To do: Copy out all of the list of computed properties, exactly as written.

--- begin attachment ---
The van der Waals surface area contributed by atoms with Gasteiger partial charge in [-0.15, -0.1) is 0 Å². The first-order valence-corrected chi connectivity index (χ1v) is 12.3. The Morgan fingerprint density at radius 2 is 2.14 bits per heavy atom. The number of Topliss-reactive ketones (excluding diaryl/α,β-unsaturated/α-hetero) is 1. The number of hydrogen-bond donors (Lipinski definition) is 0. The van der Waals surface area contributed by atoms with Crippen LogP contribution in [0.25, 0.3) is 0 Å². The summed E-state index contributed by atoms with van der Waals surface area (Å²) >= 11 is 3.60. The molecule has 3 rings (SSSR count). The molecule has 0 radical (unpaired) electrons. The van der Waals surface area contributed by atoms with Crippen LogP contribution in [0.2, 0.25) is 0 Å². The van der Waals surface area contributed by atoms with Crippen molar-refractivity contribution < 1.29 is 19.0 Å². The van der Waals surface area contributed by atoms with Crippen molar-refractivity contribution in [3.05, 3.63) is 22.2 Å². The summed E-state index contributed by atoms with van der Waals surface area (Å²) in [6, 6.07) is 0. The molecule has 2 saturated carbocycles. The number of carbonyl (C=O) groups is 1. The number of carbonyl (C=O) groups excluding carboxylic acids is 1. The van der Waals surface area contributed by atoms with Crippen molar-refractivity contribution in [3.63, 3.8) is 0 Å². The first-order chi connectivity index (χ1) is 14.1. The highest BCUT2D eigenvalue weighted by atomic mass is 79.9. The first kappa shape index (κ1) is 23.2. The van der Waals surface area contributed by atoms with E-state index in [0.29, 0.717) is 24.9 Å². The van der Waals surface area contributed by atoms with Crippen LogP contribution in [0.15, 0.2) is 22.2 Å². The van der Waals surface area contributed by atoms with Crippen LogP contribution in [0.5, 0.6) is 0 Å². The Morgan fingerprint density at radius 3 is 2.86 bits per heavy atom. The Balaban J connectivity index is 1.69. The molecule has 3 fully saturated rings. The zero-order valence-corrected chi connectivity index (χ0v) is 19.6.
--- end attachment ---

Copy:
The van der Waals surface area contributed by atoms with Gasteiger partial charge in [-0.15, -0.1) is 0 Å². The first-order valence-corrected chi connectivity index (χ1v) is 12.3. The Morgan fingerprint density at radius 2 is 2.14 bits per heavy atom. The number of Topliss-reactive ketones (excluding diaryl/α,β-unsaturated/α-hetero) is 1. The number of hydrogen-bond donors (Lipinski definition) is 0. The van der Waals surface area contributed by atoms with Crippen LogP contribution in [0.25, 0.3) is 0 Å². The summed E-state index contributed by atoms with van der Waals surface area (Å²) >= 11 is 3.60. The molecule has 3 rings (SSSR count). The molecule has 0 radical (unpaired) electrons. The van der Waals surface area contributed by atoms with Crippen LogP contribution in [0.2, 0.25) is 0 Å². The van der Waals surface area contributed by atoms with Crippen molar-refractivity contribution < 1.29 is 19.0 Å². The van der Waals surface area contributed by atoms with Crippen molar-refractivity contribution in [3.05, 3.63) is 22.2 Å². The summed E-state index contributed by atoms with van der Waals surface area (Å²) in [6, 6.07) is 0. The molecule has 2 saturated carbocycles. The number of carbonyl (C=O) groups is 1. The number of carbonyl (C=O) groups excluding carboxylic acids is 1. The van der Waals surface area contributed by atoms with Crippen molar-refractivity contribution in [3.63, 3.8) is 0 Å². The first-order chi connectivity index (χ1) is 14.1. The highest BCUT2D eigenvalue weighted by atomic mass is 79.9. The first kappa shape index (κ1) is 23.2. The van der Waals surface area contributed by atoms with E-state index in [0.29, 0.717) is 24.9 Å². The van der Waals surface area contributed by atoms with Crippen LogP contribution in [0.15, 0.2) is 22.2 Å². The van der Waals surface area contributed by atoms with Crippen LogP contribution in [0.5, 0.6) is 0 Å². The Morgan fingerprint density at radius 3 is 2.86 bits per heavy atom. The Balaban J connectivity index is 1.69. The molecule has 3 fully saturated rings. The zero-order valence-corrected chi connectivity index (χ0v) is 19.6.